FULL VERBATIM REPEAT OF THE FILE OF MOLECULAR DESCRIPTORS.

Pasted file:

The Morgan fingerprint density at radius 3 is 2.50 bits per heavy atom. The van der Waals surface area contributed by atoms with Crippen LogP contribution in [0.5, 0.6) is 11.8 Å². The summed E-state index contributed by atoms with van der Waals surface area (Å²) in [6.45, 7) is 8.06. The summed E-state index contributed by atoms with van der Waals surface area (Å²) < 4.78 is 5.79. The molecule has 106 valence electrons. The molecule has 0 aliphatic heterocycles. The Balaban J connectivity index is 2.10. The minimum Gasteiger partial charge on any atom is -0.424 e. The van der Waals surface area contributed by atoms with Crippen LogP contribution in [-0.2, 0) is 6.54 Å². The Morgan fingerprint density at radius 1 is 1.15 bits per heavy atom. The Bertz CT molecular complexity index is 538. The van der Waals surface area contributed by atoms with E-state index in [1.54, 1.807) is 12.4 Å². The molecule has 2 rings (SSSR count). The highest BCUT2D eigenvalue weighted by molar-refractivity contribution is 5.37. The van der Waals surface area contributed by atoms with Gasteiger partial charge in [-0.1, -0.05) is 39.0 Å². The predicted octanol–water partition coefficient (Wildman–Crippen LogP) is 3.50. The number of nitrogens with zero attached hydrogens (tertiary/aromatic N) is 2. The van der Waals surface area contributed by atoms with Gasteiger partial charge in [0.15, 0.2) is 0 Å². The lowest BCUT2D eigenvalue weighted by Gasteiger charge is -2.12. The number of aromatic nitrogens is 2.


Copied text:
The Morgan fingerprint density at radius 3 is 2.50 bits per heavy atom. The van der Waals surface area contributed by atoms with Crippen LogP contribution in [0.5, 0.6) is 11.8 Å². The summed E-state index contributed by atoms with van der Waals surface area (Å²) in [6.45, 7) is 8.06. The summed E-state index contributed by atoms with van der Waals surface area (Å²) < 4.78 is 5.79. The molecule has 106 valence electrons. The molecule has 0 aliphatic heterocycles. The Balaban J connectivity index is 2.10. The minimum Gasteiger partial charge on any atom is -0.424 e. The van der Waals surface area contributed by atoms with Crippen LogP contribution in [-0.2, 0) is 6.54 Å². The Morgan fingerprint density at radius 1 is 1.15 bits per heavy atom. The Bertz CT molecular complexity index is 538. The van der Waals surface area contributed by atoms with E-state index in [1.54, 1.807) is 12.4 Å². The molecule has 2 rings (SSSR count). The highest BCUT2D eigenvalue weighted by molar-refractivity contribution is 5.37. The van der Waals surface area contributed by atoms with Gasteiger partial charge in [-0.1, -0.05) is 39.0 Å². The predicted octanol–water partition coefficient (Wildman–Crippen LogP) is 3.50. The number of nitrogens with zero attached hydrogens (tertiary/aromatic N) is 2. The van der Waals surface area contributed by atoms with Gasteiger partial charge in [0.15, 0.2) is 0 Å². The lowest BCUT2D eigenvalue weighted by Gasteiger charge is -2.12. The number of aromatic nitrogens is 2.